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Language Planning as a Sociolinguistic Experiment

By: Ernst Jahr

Provides richly detailed insight into the uniqueness of the Norwegian language development. Marks the 200th anniversary of the birth of the Norwegian nation following centuries of Danish rule


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Acquiring Phonology: A Cross-Generational Case-Study

By Neil Smith

The study also highlights the constructs of current linguistic theory, arguing for distinctive features and the notion 'onset' and against some of the claims of Optimality Theory and Usage-based accounts.


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Language Production and Interpretation: Linguistics meets Cognition

By Henk Zeevat

The importance of Henk Zeevat's new monograph cannot be overstated. [...] I recommend it to anyone who combines interests in language, logic, and computation [...]. David Beaver, University of Texas at Austin


Academic Paper


Title: 'Telling Stories in Two Languages: Narratives of Bilingual Preschool Children with Typical and Impaired Language'
Author: PeriIIluz-Cohen
Institution: 'Bar-Ilan University'
Author: JoelWalters
Institution: 'Bar-Ilan University'
Linguistic Field: 'Language Acquisition'
Subject Language: 'English'
' Hebrew'
Abstract: Two studies investigated five- and six-year-old preschool children's narrative production in an attempt to show how LI may impinge on narrative production in measurable ways. Study 1 analyzed renderings of familiar stories for group (typical language development vs. language impairment), story content (Jungle Book/Goldilocks) and language (English/Hebrew) differences on a range of discourse (story grammar categories), lexical (e.g., words, word types), morphosyntactic (e.g., verb inflections, prepositions) and bilingual (code-switching) measures. It showed intact performance for narrative structure in both groups and in both languages despite differences in lexis, morphosyntax and bilingualism. Study 2 pursued bilingual code-switching as a means to examine differences between children with typical language development (TLD) and language impairment (LI) in a retelling task where each child retold three stories (from native language/L1, second language/L2 and bilingual contexts) to interlocutors with different language preferences. Both groups showed sociolinguistic sensitivity in code-switching behavior, but frequency and directionality of code-switching revealed group differences. The article argues for the use of a range of indicators of LI including those unique to bilingual children.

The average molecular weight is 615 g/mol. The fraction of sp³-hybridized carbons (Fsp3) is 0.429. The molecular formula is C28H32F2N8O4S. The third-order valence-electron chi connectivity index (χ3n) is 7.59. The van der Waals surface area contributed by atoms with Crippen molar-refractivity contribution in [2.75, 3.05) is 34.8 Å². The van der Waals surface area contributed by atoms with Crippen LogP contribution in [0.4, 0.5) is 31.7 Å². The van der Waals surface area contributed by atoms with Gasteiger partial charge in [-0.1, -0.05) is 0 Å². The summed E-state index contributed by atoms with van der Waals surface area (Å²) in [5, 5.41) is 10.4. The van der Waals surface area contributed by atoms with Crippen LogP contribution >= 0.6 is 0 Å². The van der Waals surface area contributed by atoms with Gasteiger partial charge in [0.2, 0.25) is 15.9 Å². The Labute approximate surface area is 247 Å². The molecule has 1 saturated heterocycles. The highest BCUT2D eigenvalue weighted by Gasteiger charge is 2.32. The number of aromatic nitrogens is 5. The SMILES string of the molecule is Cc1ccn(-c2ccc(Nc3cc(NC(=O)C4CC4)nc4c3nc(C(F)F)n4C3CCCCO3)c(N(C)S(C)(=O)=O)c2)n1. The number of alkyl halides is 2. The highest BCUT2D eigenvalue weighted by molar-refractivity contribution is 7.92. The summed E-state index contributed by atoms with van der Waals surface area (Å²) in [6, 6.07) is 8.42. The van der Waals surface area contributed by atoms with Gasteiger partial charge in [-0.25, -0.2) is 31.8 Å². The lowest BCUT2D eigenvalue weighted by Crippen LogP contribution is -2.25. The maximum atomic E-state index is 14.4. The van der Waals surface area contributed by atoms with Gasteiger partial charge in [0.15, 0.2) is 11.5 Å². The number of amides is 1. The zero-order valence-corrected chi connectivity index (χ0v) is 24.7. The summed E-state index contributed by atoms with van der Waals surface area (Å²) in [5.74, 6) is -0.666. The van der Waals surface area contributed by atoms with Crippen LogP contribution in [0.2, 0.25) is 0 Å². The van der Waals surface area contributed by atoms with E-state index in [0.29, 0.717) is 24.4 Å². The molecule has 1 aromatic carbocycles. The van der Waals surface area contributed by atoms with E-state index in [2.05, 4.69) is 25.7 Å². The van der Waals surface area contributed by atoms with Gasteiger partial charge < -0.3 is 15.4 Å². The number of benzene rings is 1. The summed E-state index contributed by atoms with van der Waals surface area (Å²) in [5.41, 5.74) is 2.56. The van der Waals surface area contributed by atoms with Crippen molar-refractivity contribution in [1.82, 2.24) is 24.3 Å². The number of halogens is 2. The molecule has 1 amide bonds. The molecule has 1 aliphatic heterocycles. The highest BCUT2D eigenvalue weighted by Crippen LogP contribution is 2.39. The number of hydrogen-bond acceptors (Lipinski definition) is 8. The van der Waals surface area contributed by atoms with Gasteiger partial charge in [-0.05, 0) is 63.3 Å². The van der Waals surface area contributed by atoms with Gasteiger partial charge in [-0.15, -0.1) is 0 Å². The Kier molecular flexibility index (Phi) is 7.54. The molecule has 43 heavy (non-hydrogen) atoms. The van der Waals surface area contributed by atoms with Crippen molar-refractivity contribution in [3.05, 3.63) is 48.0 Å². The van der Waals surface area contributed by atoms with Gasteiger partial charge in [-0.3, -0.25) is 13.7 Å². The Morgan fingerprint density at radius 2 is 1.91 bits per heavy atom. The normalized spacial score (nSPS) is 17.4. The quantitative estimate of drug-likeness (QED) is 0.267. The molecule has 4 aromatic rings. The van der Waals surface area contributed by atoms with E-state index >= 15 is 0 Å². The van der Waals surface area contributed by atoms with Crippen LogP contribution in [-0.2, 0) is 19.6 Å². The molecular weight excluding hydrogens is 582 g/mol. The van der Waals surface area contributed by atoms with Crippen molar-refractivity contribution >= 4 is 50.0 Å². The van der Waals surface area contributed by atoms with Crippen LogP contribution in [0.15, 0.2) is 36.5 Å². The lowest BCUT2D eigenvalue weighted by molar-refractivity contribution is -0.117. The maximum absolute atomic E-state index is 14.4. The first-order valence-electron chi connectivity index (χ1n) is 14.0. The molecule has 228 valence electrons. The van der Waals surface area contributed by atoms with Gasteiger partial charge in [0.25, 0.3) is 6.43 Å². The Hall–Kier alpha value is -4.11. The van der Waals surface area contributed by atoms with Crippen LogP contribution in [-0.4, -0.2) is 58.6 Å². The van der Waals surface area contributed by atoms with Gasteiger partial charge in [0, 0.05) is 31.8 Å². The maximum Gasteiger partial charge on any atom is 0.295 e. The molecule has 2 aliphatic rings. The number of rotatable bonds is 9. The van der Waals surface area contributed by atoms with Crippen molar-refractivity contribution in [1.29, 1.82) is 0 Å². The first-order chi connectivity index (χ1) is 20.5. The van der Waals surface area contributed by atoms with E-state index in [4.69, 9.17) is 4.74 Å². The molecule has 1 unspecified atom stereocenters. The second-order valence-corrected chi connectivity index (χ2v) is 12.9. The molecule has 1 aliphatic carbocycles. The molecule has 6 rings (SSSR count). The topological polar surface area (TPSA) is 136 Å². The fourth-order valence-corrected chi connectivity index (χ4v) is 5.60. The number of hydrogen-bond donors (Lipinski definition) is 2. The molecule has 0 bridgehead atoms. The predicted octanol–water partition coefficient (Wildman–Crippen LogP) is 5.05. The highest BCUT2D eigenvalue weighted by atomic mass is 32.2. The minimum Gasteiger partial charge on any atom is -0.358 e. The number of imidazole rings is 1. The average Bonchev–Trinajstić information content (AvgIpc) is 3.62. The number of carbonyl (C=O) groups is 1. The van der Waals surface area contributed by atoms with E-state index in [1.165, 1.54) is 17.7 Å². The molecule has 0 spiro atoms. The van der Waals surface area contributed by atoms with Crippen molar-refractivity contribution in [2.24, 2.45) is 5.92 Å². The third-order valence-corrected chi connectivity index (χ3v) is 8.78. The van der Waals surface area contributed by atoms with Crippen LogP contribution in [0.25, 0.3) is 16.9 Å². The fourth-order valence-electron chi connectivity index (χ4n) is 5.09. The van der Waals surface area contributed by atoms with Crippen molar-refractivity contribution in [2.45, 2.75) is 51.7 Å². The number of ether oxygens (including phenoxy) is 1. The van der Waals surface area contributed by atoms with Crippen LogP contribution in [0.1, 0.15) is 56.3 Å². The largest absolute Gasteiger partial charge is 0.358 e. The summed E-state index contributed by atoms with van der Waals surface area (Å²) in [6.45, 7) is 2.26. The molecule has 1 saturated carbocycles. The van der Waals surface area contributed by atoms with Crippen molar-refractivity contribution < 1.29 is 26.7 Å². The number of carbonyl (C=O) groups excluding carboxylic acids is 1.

CUP at LINGUIST

This article appears in Bilingualism: Language and Cognition Vol. 15, Issue 1, which you can read on Cambridge's site or on LINGUIST .



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